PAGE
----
There has been no shortage of commentators noting the effect of the increasing circulation of images on the development of artistic production. From the current “Art vs. Image” issue of Texte zur Kunst to Hito Steyerl’s influential 2009 essay “In Defense of the Poor image,” contemporary art’s concern with mobile images has grown with the proliferation of technologies that facilitate it, both hardware (laptops, smartphones) and software (Tumblr, Final Cut Pro).
MoMA’s current exhibition Cut to Swipe takes this recent interest as its point of departure. Crucially, the show begins by looking backwards, at Dara Birnbaum’s pioneering 1985 video installation PM Magazine, the artist’s first. The installation is bracketed by two walls, one in red and one in chroma-key blue, a color used specifically in television production studios of the time and a forerunner to today’s ubiquitous green screen. Four monitors display a collage of female archetypes from the opening credit sequence for the contemporaneous news program PM Magazine: an ice skater, a cheerleader, and a child licking an ice cream cone all appear as representatives of peachy Reaganite consumption and productive exertion. There’s a fourth character, too: a professional woman typing at what now appears to be a fashionably out of date computer.
Birnbaum’s installation offers a historical anchor for the kind of image-interaction that typifies our present moment, and it does so by drawing out distinctions in process; to make PM Magazine, she had to steal tapes and assemble the footage using analog methods—a far cry from the relative ease with which found footage materials can be assembled today.
Birnbaum’s most recognizable work might be 1977’s Technology/Transformation: Wonder Woman, which was originally housed not in a gallery but in a downtown shop window. While the shop window provided an important urban infusion for the artwork, it was actually a solution to the difficult problem of bringing the monitor—upon which the work relies—into the gallery space. It was precisely this difficulty that PM Magazine sought to combat.
While appropriation reveals itself as a through-line in Cut to Swipe, the importance of creating space further ties these works together. The Otolith Group describes their Inner Time of Television as a collaboration with Chris Marker. In 1989, Marker was commissioned (in part by the Onassis Foundation) to produce a television miniseries investigating Western society’s foundations in Ancient Greek culture. The series, dubbed The Owl’s Legacy, was never aired. As the Otolith Group said of The Owl’s Legacy in the booklet accompanying Inner Time of Television, “Something like this could never be made today.” Inner Time of Television certainly reflects on the changing mores of television production—the increased strangulation of creative resources at the hands of data-driven corporations—while it also occasions a reflection on the ways in which television is watched. The Otolith Group first installed Inner Time of Television in 2007, the same year Netflix introduced its online streaming service, a landmark for the transformation of habitual television viewing. “What was once habitual and domestic returns as an artificial, conditional, and self-conscious experience,” write the Otoliths. “A domestic routine is (re)viewed again, for the first time, as an experiment in presentation and as an invitation to produce a specific kind of attention.”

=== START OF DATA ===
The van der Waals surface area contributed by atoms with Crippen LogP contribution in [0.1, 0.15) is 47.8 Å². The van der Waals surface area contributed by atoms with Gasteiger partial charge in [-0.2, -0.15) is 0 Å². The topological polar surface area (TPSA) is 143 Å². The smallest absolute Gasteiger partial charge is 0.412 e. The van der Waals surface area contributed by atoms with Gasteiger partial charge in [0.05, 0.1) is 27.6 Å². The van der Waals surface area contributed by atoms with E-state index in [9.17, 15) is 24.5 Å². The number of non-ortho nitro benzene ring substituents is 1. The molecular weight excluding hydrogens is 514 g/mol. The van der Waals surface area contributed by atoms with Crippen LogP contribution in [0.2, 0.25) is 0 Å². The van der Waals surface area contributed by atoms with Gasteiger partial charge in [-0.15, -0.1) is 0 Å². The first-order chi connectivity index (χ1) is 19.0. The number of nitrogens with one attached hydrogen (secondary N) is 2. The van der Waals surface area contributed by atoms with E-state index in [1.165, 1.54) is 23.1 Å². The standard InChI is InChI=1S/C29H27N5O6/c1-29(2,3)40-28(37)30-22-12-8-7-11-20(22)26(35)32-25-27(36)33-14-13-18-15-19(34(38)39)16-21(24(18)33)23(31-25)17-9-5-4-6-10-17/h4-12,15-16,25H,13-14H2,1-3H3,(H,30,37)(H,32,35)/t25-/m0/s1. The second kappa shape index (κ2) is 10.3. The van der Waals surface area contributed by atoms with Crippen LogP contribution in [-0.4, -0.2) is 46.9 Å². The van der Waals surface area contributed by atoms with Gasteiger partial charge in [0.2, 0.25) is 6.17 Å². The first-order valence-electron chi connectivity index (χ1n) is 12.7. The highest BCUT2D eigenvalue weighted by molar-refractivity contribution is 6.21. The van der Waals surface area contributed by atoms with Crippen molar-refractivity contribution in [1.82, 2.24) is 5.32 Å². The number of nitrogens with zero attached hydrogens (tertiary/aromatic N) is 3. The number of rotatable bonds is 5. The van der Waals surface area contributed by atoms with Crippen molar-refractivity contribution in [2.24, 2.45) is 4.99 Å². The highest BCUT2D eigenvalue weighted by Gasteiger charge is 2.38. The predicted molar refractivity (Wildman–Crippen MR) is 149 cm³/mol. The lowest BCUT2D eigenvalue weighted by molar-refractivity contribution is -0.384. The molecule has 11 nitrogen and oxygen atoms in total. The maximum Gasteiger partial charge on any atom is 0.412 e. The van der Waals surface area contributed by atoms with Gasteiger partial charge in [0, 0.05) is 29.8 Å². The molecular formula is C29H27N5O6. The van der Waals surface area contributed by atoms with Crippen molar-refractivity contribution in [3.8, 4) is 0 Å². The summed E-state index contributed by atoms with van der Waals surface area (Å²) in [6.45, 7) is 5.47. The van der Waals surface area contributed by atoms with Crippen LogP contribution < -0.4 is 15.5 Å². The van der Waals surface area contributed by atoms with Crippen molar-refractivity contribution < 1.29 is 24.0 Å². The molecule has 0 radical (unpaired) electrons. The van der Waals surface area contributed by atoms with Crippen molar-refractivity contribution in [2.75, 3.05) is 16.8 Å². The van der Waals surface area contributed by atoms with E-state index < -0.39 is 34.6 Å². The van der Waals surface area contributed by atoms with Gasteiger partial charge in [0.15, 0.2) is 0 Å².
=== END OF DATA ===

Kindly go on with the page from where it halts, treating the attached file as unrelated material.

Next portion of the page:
James Richards’s Not Blacking Out, Just Turning Off the Lights (2011) further engages with the abundance of preexisting visual materials, focusing in part on their diffusion online. Not Blacking Out mixes clips from television programs, YouTube, advertisements, and feature films with Richards’s own footage. Shot in an amateur vernacular, Richards’s footage is difficult to discern from these other sources. It’s not simply the use of collected and collaged footage that makes Not Blacking Out so riveting; Richards’s editing practice, which he’s described as an attempt to “produce something perfectly illogical,” resists thematic pairings in favor of rhythmic manipulations. The result is a more nuanced, almost spiritual interaction, in which the images teem with the sensual tactility of low-fi file formats or the high-res fetish of Rosebud, another video by James Richards that opens Cut to Swipe. This sensuality comes from Richards’s mode of combining these images, even when their subjects are quotidian or, as in Rosebud, have been subject to violent censorship. Richards’s method recalls Kevin Beasley’s I Want My Spot Back, represented here as a vinyl record, which uses a capella versions of hits by deceased 1990s rappers, along with live feedback and other recorded sounds.
Next to PM Magazine, Not Blacking Out and I Want My Spot Back reinforce artists’ changing relationship to the abundance of circulating media. Yes, information overload produces a rich stream of objects for artists to engage with—it’s a process that’s been in place since the beginning of the 20th century. What changes between PM Magazine and Not Blacking Out, Just Turning Off The Lights—in tandem with transformations in consumer technology—is the proximity of media. As it comes closer, its manipulation becomes physical, sensual.